More malware has been discovered affecting Apple Silicon Macs, but researchers have found that it lacks a malicious payload at the moment.
It appears that there may be more malware targeting Apple’s M1-based Macs than previously thought. Following initial reports of the first M1 malware found in the wild, it appears that there are more malware infections, but of a particularly toothless variety.
The malware group, named by the researchers as “Silver Sparrow”, also involved a binary compiled to work with M1 chips. This turned it into a malware that could potentially target Apple Silicon Macs.
Further investigation by researchers at VMware Carbon Black and Malwarebytes determined that Silver Sparrow was likely a “previously undetected strain of malware.” As of February 17, it had been detected on 29,139 macOS endpoints in 153 countries, with the majority of infections residing in the US, UK, Canada, France, and Germany.
At press time, the malware has not been used to deliver a malicious payload to victim Macs, although that could change in the future. Due to the compatibility with M1, the “relatively high infection rate” and the operational maturity of the malware, it was considered to be a threat serious enough that it is “in a unique position to offer a potentially impactful payload at any time”, prompting a public disclosure.
Two versions of the malware were discovered, with the payload of one version consisting of a binary that only affected Intel-based Macs, while the other was a binary that was compiled for both Intel and M1 architectures. The payload is apparently a placeholder, as the first version opens a window that literally says “Hello world!” and the second says “You did it!”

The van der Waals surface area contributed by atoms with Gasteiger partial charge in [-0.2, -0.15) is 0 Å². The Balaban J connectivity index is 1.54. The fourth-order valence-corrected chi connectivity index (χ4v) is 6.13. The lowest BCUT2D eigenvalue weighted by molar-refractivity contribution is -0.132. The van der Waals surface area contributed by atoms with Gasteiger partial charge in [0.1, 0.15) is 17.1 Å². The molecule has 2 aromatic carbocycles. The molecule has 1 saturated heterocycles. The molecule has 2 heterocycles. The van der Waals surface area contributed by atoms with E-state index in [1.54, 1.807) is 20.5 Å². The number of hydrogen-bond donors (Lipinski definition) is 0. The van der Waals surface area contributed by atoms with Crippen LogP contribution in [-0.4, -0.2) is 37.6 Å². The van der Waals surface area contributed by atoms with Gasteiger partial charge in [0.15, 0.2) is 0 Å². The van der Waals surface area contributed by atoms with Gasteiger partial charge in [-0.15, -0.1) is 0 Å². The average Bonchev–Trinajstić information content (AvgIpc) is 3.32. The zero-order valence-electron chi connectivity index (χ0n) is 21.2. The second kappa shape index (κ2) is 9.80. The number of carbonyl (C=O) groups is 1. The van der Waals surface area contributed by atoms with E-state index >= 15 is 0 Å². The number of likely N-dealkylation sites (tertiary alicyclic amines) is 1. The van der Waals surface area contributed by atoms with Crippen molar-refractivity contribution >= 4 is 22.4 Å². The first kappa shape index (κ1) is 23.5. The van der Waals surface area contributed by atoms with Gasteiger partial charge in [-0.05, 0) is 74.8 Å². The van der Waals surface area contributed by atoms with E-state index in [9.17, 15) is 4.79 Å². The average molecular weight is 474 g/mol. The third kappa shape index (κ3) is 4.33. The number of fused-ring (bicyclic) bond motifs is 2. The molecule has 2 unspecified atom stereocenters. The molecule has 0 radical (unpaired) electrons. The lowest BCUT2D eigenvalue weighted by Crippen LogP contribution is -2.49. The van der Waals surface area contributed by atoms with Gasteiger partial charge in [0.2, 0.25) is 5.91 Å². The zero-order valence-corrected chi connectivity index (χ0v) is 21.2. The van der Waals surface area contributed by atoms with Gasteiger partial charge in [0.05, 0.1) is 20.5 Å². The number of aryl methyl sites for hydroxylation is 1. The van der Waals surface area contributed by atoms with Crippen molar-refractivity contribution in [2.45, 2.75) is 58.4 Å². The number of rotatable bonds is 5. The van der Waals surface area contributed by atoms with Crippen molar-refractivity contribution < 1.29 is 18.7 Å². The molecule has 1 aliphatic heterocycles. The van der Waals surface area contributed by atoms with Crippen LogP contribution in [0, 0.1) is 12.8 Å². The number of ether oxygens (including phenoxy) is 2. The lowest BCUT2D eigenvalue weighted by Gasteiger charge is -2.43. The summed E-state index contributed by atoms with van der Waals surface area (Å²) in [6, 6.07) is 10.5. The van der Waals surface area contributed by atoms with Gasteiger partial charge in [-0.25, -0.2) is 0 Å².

If it were malicious malware, the payload could allow the same or similar payload instructions to affect both architectures from a single executable.
This is behavior that is sometimes seen with legitimate software and not with malware, which generally uses pre-installation or post-installation scripts for command execution.
Once successful, the infection attempts to verify a specific URL for a downloadable file, which could contain further instructions or a final payload. A week of malware monitoring resulted in a final visible payload not being available, which could still change in the future.
There are many unanswered questions to researchers about Silver Sparrow. These include where the initial PKG files were used to infect systems and pieces of malware code that appear to be part of a larger set of tools.
“The ultimate goal of this malware is a mystery,” admits Red Canary. “We have no way of knowing for sure what payload the malware will distribute, if a payload has already been delivered and removed, or if the adversary has a future timeline for distribution.”
There is also the issue of including “Hello World” executables, as the binary will not run unless a victim actively searches for it and runs it, rather than running automatically. The executables suggest that this could be malware in development, or that an application bundle was needed to make the malware appear legitimate to other parties.